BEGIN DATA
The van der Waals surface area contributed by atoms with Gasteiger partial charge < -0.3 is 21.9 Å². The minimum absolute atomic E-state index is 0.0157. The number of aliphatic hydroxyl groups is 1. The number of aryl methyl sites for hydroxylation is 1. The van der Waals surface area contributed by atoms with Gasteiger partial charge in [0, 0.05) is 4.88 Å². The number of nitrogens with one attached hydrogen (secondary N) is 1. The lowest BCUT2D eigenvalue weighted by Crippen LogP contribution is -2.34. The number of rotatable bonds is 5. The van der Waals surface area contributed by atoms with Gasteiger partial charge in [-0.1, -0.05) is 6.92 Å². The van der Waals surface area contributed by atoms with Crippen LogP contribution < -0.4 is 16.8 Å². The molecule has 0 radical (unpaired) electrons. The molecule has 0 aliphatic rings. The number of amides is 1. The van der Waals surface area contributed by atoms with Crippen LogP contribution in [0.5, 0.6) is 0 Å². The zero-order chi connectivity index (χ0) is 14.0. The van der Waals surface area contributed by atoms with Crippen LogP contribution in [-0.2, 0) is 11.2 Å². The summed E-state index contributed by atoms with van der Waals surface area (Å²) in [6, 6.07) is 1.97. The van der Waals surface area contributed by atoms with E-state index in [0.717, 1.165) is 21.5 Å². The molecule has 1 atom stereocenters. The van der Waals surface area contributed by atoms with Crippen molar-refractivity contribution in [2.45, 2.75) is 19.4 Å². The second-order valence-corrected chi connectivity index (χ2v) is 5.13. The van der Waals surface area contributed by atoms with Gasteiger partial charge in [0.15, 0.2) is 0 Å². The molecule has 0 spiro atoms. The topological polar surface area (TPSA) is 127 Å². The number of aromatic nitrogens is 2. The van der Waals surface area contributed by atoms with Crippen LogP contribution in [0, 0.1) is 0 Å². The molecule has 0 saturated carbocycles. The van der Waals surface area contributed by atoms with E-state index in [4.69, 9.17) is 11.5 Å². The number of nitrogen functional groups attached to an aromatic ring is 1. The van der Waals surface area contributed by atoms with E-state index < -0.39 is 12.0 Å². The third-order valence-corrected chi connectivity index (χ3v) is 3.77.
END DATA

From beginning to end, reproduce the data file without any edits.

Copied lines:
The van der Waals surface area contributed by atoms with Gasteiger partial charge < -0.3 is 21.9 Å². The minimum absolute atomic E-state index is 0.0157. The number of aliphatic hydroxyl groups is 1. The number of aryl methyl sites for hydroxylation is 1. The van der Waals surface area contributed by atoms with Gasteiger partial charge in [0, 0.05) is 4.88 Å². The number of nitrogens with one attached hydrogen (secondary N) is 1. The lowest BCUT2D eigenvalue weighted by Crippen LogP contribution is -2.34. The number of rotatable bonds is 5. The van der Waals surface area contributed by atoms with Gasteiger partial charge in [-0.1, -0.05) is 6.92 Å². The van der Waals surface area contributed by atoms with Crippen LogP contribution < -0.4 is 16.8 Å². The molecule has 0 radical (unpaired) electrons. The molecule has 0 aliphatic rings. The number of amides is 1. The van der Waals surface area contributed by atoms with Crippen LogP contribution in [0.5, 0.6) is 0 Å². The zero-order chi connectivity index (χ0) is 14.0. The van der Waals surface area contributed by atoms with Crippen LogP contribution in [-0.2, 0) is 11.2 Å². The summed E-state index contributed by atoms with van der Waals surface area (Å²) in [6, 6.07) is 1.97. The van der Waals surface area contributed by atoms with E-state index in [0.717, 1.165) is 21.5 Å². The molecule has 1 atom stereocenters. The van der Waals surface area contributed by atoms with Crippen molar-refractivity contribution in [2.45, 2.75) is 19.4 Å². The second-order valence-corrected chi connectivity index (χ2v) is 5.13. The van der Waals surface area contributed by atoms with Gasteiger partial charge in [0.15, 0.2) is 0 Å². The molecule has 0 spiro atoms. The topological polar surface area (TPSA) is 127 Å². The number of aromatic nitrogens is 2. The van der Waals surface area contributed by atoms with Crippen LogP contribution in [0, 0.1) is 0 Å². The molecule has 0 saturated carbocycles. The van der Waals surface area contributed by atoms with E-state index in [4.69, 9.17) is 11.5 Å². The number of nitrogen functional groups attached to an aromatic ring is 1. The van der Waals surface area contributed by atoms with E-state index < -0.39 is 12.0 Å². The third-order valence-corrected chi connectivity index (χ3v) is 3.77.